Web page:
Bangladesh have much to gain from specialist coaches - if they can get them to stay for longer

The team has seen plenty of coaches come on board in the last few years, and leave before having a significant impact on players' performances

Mohammad Isam
Mohammad Isam
Soumya Sarkar listens to batting coach Neil McKenzie during a training session, World Cup 2019, Edgbaston, July 1, 2019

Bangladesh's top batsmen registered a net positive impact in the two years that Neil McKenzie was the team's specialist batting coach  •  BCB

Bangladesh's batsmen will have to hit the reset button after their batting coach, Neil McKenzie, left the position last month. Coaching changes are par for the course now at the elite level, but this is a crucial departure for those who worked closely with McKenzie since his arrival in 2018.
McKenzie came on board just days before the 2018 ODI series against West Indies and was with Bangladesh's white-ball sides for two years. His impact has been clear: an overall improvement in the team's ODI batting strike rate, run rate and batting average from the time Shane Jurgensen (2012-14) and Chandika Hathurusingha (2014-17) were in charge. The average balls faced by each batsman per innings was 33.74 under Hathurusingha, but has improved by about a ball under McKenzie. The dot-ball percentage came down. (It is important to note that while Thilan Samaraweera was a batting consultant in all formats for ten months, Hathurusingha was much more influential in the team.)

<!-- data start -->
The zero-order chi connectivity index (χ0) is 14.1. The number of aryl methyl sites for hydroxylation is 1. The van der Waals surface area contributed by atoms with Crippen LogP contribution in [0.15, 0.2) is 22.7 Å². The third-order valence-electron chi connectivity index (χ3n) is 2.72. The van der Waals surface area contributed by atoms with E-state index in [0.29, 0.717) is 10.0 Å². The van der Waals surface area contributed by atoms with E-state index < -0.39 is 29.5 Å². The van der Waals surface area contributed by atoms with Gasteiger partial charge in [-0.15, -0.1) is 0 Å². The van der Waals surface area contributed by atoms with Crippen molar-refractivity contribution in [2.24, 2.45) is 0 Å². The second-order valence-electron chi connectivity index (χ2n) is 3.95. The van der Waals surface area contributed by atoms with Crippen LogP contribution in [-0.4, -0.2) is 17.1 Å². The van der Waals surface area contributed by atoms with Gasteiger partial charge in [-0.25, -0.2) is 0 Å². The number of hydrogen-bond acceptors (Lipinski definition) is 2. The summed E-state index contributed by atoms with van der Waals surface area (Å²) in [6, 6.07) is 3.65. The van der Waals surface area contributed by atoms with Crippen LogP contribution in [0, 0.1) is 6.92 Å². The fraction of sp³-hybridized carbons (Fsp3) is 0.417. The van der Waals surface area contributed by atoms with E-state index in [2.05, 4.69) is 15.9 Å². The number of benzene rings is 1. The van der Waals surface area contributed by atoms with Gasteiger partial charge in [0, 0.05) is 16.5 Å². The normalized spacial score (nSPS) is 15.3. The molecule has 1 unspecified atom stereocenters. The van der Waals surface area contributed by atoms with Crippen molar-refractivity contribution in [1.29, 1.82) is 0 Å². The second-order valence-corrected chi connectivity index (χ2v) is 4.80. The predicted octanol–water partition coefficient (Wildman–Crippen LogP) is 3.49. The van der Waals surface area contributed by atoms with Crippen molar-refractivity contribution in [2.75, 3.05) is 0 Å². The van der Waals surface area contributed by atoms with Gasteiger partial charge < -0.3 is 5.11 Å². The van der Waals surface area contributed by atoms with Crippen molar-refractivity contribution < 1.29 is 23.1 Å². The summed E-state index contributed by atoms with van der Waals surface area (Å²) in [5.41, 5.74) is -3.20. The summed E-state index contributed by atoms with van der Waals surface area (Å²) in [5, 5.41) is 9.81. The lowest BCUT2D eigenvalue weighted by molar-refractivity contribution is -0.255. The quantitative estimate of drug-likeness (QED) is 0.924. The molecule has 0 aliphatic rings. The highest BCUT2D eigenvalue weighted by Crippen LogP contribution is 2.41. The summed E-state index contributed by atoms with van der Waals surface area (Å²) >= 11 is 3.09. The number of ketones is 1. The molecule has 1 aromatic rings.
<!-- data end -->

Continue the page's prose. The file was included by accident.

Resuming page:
Mahmudullah, one of the batsmen who grew significantly under Hathurusingha in ODIs and T20Is, believes that McKenzie too had a major influence on his batting. "I think McKenzie was one of the best batting coaches Bangladesh has had so far," Mahmudullah said. "He was wonderful with both young and experienced players, and unique in how he knew the players, particularly the areas in which they needed work.
"He was very communicative, which made it comfortable to work with him. He gave you options - it was up to us to choose our preferred batting stance, trigger movement or style, but once we made our choice, we had to practise, and get confident in it."
Liton Das has shown the biggest improvement since his unbeaten 94 against West Indies in the World Cup last year. Das, who debuted in 2015 as the next big thing in Bangladesh cricket, realised, through McKenzie, the importance of choice and matching risk with reward when it came to his strokeplay. Soumya Sarkar, who was sidelined for inconsistency before McKenzie's arrival, has of late had a lower dot-ball percentage (52.60%, down from 56.37%) and a higher strike rate (101.19 from 96.7), although his average has gone down slightly since the Hathurusingha days (36.4 from 37.66).